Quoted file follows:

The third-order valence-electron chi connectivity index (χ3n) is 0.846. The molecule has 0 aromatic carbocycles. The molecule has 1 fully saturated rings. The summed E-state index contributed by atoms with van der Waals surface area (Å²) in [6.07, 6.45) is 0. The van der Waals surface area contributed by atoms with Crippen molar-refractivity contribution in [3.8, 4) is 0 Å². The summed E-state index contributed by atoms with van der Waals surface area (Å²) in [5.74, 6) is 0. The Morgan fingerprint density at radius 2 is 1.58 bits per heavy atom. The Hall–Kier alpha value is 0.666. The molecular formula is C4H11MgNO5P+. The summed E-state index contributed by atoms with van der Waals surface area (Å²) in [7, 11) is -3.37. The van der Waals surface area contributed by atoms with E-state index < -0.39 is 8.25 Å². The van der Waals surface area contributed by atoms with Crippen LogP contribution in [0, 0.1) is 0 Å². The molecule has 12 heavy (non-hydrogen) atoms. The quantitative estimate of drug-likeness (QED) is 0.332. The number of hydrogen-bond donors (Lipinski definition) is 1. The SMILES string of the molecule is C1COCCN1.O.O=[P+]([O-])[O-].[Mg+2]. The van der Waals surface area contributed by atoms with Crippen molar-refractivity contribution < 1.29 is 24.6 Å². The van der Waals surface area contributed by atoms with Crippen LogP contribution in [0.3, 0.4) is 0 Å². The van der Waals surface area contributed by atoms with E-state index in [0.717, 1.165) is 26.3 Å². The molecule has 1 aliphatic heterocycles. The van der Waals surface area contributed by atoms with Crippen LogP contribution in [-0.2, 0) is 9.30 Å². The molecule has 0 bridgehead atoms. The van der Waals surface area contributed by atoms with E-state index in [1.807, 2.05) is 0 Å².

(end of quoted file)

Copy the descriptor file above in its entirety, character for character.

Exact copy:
The third-order valence-electron chi connectivity index (χ3n) is 0.846. The molecule has 0 aromatic carbocycles. The molecule has 1 fully saturated rings. The summed E-state index contributed by atoms with van der Waals surface area (Å²) in [6.07, 6.45) is 0. The van der Waals surface area contributed by atoms with Crippen molar-refractivity contribution in [3.8, 4) is 0 Å². The summed E-state index contributed by atoms with van der Waals surface area (Å²) in [5.74, 6) is 0. The Morgan fingerprint density at radius 2 is 1.58 bits per heavy atom. The Hall–Kier alpha value is 0.666. The molecular formula is C4H11MgNO5P+. The summed E-state index contributed by atoms with van der Waals surface area (Å²) in [7, 11) is -3.37. The van der Waals surface area contributed by atoms with E-state index < -0.39 is 8.25 Å². The van der Waals surface area contributed by atoms with Crippen LogP contribution in [0, 0.1) is 0 Å². The molecule has 12 heavy (non-hydrogen) atoms. The quantitative estimate of drug-likeness (QED) is 0.332. The number of hydrogen-bond donors (Lipinski definition) is 1. The SMILES string of the molecule is C1COCCN1.O.O=[P+]([O-])[O-].[Mg+2]. The van der Waals surface area contributed by atoms with Crippen molar-refractivity contribution < 1.29 is 24.6 Å². The van der Waals surface area contributed by atoms with Crippen LogP contribution in [0.3, 0.4) is 0 Å². The van der Waals surface area contributed by atoms with E-state index in [0.717, 1.165) is 26.3 Å². The molecule has 1 aliphatic heterocycles. The van der Waals surface area contributed by atoms with Crippen LogP contribution in [-0.2, 0) is 9.30 Å². The molecule has 0 bridgehead atoms. The van der Waals surface area contributed by atoms with E-state index in [1.807, 2.05) is 0 Å².